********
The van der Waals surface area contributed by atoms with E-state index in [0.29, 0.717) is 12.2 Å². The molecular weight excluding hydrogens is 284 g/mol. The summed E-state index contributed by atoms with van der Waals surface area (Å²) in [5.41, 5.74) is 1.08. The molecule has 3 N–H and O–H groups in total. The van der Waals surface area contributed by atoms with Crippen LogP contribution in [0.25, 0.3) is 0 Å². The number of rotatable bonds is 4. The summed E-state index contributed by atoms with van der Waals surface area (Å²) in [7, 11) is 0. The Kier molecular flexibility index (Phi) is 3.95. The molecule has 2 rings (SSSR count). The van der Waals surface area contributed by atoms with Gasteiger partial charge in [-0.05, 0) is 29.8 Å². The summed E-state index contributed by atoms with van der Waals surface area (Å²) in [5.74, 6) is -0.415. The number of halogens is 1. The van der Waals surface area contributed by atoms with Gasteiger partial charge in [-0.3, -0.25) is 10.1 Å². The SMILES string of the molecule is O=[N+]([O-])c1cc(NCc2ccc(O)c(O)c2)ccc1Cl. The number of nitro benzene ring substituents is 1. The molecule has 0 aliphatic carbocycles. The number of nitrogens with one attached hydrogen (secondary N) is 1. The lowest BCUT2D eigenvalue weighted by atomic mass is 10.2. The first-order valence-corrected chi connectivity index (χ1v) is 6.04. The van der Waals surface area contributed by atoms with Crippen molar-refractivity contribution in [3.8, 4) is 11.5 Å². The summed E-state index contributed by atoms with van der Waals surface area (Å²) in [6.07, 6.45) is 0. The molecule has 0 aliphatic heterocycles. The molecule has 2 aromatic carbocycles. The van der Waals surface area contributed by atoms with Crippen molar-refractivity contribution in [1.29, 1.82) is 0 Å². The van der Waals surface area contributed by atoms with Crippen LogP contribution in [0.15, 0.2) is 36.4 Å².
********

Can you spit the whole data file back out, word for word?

The van der Waals surface area contributed by atoms with E-state index in [0.29, 0.717) is 12.2 Å². The molecular weight excluding hydrogens is 284 g/mol. The summed E-state index contributed by atoms with van der Waals surface area (Å²) in [5.41, 5.74) is 1.08. The molecule has 3 N–H and O–H groups in total. The van der Waals surface area contributed by atoms with Crippen LogP contribution in [0.25, 0.3) is 0 Å². The number of rotatable bonds is 4. The summed E-state index contributed by atoms with van der Waals surface area (Å²) in [7, 11) is 0. The Kier molecular flexibility index (Phi) is 3.95. The molecule has 2 rings (SSSR count). The van der Waals surface area contributed by atoms with Gasteiger partial charge in [-0.05, 0) is 29.8 Å². The summed E-state index contributed by atoms with van der Waals surface area (Å²) in [5.74, 6) is -0.415. The number of halogens is 1. The van der Waals surface area contributed by atoms with Gasteiger partial charge in [-0.3, -0.25) is 10.1 Å². The SMILES string of the molecule is O=[N+]([O-])c1cc(NCc2ccc(O)c(O)c2)ccc1Cl. The number of nitro benzene ring substituents is 1. The molecule has 0 aliphatic carbocycles. The number of nitrogens with one attached hydrogen (secondary N) is 1. The lowest BCUT2D eigenvalue weighted by atomic mass is 10.2. The first-order valence-corrected chi connectivity index (χ1v) is 6.04. The van der Waals surface area contributed by atoms with Crippen molar-refractivity contribution in [3.8, 4) is 11.5 Å². The summed E-state index contributed by atoms with van der Waals surface area (Å²) in [6.07, 6.45) is 0. The molecule has 0 aliphatic heterocycles. The molecule has 2 aromatic carbocycles. The van der Waals surface area contributed by atoms with Crippen molar-refractivity contribution in [1.29, 1.82) is 0 Å². The van der Waals surface area contributed by atoms with Crippen LogP contribution in [0.15, 0.2) is 36.4 Å².